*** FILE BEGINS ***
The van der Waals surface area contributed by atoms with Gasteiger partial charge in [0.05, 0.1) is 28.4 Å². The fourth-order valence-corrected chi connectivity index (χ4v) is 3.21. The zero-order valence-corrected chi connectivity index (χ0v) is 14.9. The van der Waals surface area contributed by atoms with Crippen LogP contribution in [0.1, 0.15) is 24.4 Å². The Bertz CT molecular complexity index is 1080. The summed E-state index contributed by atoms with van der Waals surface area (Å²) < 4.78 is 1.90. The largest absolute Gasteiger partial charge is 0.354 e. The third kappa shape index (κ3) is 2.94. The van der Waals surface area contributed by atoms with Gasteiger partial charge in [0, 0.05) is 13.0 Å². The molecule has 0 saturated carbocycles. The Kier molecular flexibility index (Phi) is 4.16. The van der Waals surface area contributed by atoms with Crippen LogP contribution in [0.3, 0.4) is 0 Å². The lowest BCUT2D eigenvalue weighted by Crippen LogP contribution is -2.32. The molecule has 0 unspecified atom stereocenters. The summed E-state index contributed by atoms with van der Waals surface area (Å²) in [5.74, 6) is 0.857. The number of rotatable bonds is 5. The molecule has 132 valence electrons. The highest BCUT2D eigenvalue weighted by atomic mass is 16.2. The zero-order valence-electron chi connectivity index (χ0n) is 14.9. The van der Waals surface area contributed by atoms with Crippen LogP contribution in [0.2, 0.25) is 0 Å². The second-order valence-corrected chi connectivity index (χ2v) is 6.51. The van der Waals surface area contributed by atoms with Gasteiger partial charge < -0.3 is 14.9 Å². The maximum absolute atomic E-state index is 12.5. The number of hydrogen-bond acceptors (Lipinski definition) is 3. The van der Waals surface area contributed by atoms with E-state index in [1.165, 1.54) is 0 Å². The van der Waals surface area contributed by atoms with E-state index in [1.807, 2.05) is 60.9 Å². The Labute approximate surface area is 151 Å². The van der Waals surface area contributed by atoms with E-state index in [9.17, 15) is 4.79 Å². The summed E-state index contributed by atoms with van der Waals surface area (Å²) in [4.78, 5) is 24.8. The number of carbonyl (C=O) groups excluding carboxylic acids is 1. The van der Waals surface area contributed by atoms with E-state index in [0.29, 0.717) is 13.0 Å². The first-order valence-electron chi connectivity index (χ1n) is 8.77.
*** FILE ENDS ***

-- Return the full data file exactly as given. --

The van der Waals surface area contributed by atoms with Gasteiger partial charge in [0.05, 0.1) is 28.4 Å². The fourth-order valence-corrected chi connectivity index (χ4v) is 3.21. The zero-order valence-corrected chi connectivity index (χ0v) is 14.9. The van der Waals surface area contributed by atoms with Crippen LogP contribution in [0.1, 0.15) is 24.4 Å². The Bertz CT molecular complexity index is 1080. The summed E-state index contributed by atoms with van der Waals surface area (Å²) < 4.78 is 1.90. The largest absolute Gasteiger partial charge is 0.354 e. The third kappa shape index (κ3) is 2.94. The van der Waals surface area contributed by atoms with Gasteiger partial charge in [0, 0.05) is 13.0 Å². The molecule has 0 saturated carbocycles. The Kier molecular flexibility index (Phi) is 4.16. The van der Waals surface area contributed by atoms with Crippen LogP contribution in [0.3, 0.4) is 0 Å². The lowest BCUT2D eigenvalue weighted by Crippen LogP contribution is -2.32. The molecule has 0 unspecified atom stereocenters. The summed E-state index contributed by atoms with van der Waals surface area (Å²) in [5.74, 6) is 0.857. The number of rotatable bonds is 5. The molecule has 132 valence electrons. The highest BCUT2D eigenvalue weighted by atomic mass is 16.2. The zero-order valence-electron chi connectivity index (χ0n) is 14.9. The van der Waals surface area contributed by atoms with Crippen LogP contribution in [0.2, 0.25) is 0 Å². The second-order valence-corrected chi connectivity index (χ2v) is 6.51. The van der Waals surface area contributed by atoms with Gasteiger partial charge < -0.3 is 14.9 Å². The maximum absolute atomic E-state index is 12.5. The number of hydrogen-bond acceptors (Lipinski definition) is 3. The van der Waals surface area contributed by atoms with E-state index in [1.165, 1.54) is 0 Å². The van der Waals surface area contributed by atoms with E-state index in [1.807, 2.05) is 60.9 Å². The Labute approximate surface area is 151 Å². The van der Waals surface area contributed by atoms with E-state index in [9.17, 15) is 4.79 Å². The summed E-state index contributed by atoms with van der Waals surface area (Å²) in [4.78, 5) is 24.8. The number of carbonyl (C=O) groups excluding carboxylic acids is 1. The van der Waals surface area contributed by atoms with E-state index in [0.29, 0.717) is 13.0 Å². The first-order valence-electron chi connectivity index (χ1n) is 8.77.